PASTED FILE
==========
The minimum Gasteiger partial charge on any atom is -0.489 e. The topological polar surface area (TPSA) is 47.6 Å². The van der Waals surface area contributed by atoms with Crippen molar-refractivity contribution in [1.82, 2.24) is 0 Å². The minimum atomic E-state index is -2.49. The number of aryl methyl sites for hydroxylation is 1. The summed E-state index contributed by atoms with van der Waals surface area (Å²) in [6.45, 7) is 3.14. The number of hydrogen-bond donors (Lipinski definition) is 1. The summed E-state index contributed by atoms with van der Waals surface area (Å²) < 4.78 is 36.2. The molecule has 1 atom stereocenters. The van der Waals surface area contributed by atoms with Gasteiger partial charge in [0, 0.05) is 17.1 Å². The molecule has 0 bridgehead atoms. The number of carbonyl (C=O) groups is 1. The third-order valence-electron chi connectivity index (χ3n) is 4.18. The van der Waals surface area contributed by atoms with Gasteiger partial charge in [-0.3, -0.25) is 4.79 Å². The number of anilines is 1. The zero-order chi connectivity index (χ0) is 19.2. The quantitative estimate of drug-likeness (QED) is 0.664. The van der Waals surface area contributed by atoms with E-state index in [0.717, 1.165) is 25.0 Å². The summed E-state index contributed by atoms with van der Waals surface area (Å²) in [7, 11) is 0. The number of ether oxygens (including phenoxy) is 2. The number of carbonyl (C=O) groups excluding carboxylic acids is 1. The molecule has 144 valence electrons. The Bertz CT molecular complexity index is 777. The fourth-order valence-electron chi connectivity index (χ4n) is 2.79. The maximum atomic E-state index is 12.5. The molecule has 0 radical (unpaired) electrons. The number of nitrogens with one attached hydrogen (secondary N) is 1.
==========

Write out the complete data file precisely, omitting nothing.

The minimum Gasteiger partial charge on any atom is -0.489 e. The topological polar surface area (TPSA) is 47.6 Å². The van der Waals surface area contributed by atoms with Crippen molar-refractivity contribution in [1.82, 2.24) is 0 Å². The minimum atomic E-state index is -2.49. The number of aryl methyl sites for hydroxylation is 1. The summed E-state index contributed by atoms with van der Waals surface area (Å²) in [6.45, 7) is 3.14. The number of hydrogen-bond donors (Lipinski definition) is 1. The summed E-state index contributed by atoms with van der Waals surface area (Å²) < 4.78 is 36.2. The molecule has 1 atom stereocenters. The van der Waals surface area contributed by atoms with Gasteiger partial charge in [0, 0.05) is 17.1 Å². The molecule has 0 bridgehead atoms. The number of carbonyl (C=O) groups is 1. The third-order valence-electron chi connectivity index (χ3n) is 4.18. The van der Waals surface area contributed by atoms with Gasteiger partial charge in [-0.3, -0.25) is 4.79 Å². The number of anilines is 1. The zero-order chi connectivity index (χ0) is 19.2. The quantitative estimate of drug-likeness (QED) is 0.664. The van der Waals surface area contributed by atoms with E-state index in [0.717, 1.165) is 25.0 Å². The summed E-state index contributed by atoms with van der Waals surface area (Å²) in [7, 11) is 0. The number of ether oxygens (including phenoxy) is 2. The number of carbonyl (C=O) groups excluding carboxylic acids is 1. The molecule has 144 valence electrons. The Bertz CT molecular complexity index is 777. The fourth-order valence-electron chi connectivity index (χ4n) is 2.79. The maximum atomic E-state index is 12.5. The molecule has 0 radical (unpaired) electrons. The number of nitrogens with one attached hydrogen (secondary N) is 1.